Creating a product catalogue for your eCommerce website is a massive task in and of itself.
Now, having to create and maintain a multilingual product catalogue in various languages may seem like an impossibly daunting undertaking.
Maybe when you were selling fewer products, translating the products on an Excel sheet was enough. But as a company grows, the process of translating and uploading large amounts of material without a specific system will become increasingly time-consuming. More importantly, organizational issues could put the quality of your product catalogue in jeopardy.
Luckily, this whole process can be automated. While automating the translation and publication of your multilingual product catalogue, there are important things to keep in mind.
1. Be sure to maintain your brand’s identity
A word is more than its direct meaning. The names of your products and the ways you’ve chosen to describe them portray a certain brand identity. And create a specifically designed experience for your clients. Your copywriting and marketing teams wouldn’t want you to translate “Energy Revitalizing Tea” to “Caffeinated Tea,” or “Moon Boots” to “Shoes.” But unfortunately, a lot of the personality of a brand is often lost when it is translated, and sales can suffer as a result.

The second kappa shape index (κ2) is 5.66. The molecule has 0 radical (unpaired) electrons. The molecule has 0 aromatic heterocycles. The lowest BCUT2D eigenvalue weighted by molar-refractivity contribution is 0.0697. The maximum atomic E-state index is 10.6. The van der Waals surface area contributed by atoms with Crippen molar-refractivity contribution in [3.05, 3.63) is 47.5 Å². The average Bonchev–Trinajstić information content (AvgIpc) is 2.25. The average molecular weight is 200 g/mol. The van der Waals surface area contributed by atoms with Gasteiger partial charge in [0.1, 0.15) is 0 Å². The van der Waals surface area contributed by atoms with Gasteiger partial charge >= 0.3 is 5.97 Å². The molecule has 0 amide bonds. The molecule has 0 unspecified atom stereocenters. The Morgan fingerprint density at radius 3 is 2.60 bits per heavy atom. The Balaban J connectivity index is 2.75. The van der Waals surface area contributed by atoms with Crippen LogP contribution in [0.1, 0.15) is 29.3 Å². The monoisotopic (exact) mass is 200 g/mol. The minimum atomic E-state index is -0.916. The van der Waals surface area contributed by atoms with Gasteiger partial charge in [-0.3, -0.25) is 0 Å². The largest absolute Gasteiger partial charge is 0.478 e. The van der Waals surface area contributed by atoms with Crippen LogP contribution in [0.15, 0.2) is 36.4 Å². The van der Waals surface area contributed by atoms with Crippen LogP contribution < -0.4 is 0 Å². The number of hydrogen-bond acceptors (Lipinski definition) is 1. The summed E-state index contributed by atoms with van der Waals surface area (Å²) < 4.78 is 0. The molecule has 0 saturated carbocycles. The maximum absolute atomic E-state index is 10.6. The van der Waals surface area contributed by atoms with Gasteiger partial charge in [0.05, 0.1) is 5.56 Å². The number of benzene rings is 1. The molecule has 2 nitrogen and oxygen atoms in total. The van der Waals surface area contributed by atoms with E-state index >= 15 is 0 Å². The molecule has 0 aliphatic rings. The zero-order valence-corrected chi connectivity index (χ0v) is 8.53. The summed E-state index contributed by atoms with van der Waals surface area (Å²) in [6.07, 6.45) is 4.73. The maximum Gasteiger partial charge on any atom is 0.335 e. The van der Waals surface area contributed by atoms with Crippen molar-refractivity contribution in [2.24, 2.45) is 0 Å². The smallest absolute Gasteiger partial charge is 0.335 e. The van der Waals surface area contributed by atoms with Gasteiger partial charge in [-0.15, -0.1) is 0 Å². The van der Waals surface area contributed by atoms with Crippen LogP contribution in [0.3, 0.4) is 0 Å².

The solution? Terminology management. Terminology management will create a glossary of terms that are specific to your brand. That means that teams of translators across various languages know what your brand is all about. That way, their translations of your products and product descriptions will not deprive your brand of its personality and desirability.
Another benefit of terminology management is that it saves and records translations that are specific to your niche. This is a vital feature considering that most translators will not be experts on your products. It will save the translators a lot of time if they can simply create a shared glossary that remembers the words that your company tends to use. With terminology management, your brand’s identity and your niche’s glossary are saved and secure.
Terminology management is included as a part of a larger TMS, or translation management system, which we will discuss in further detail in a moment.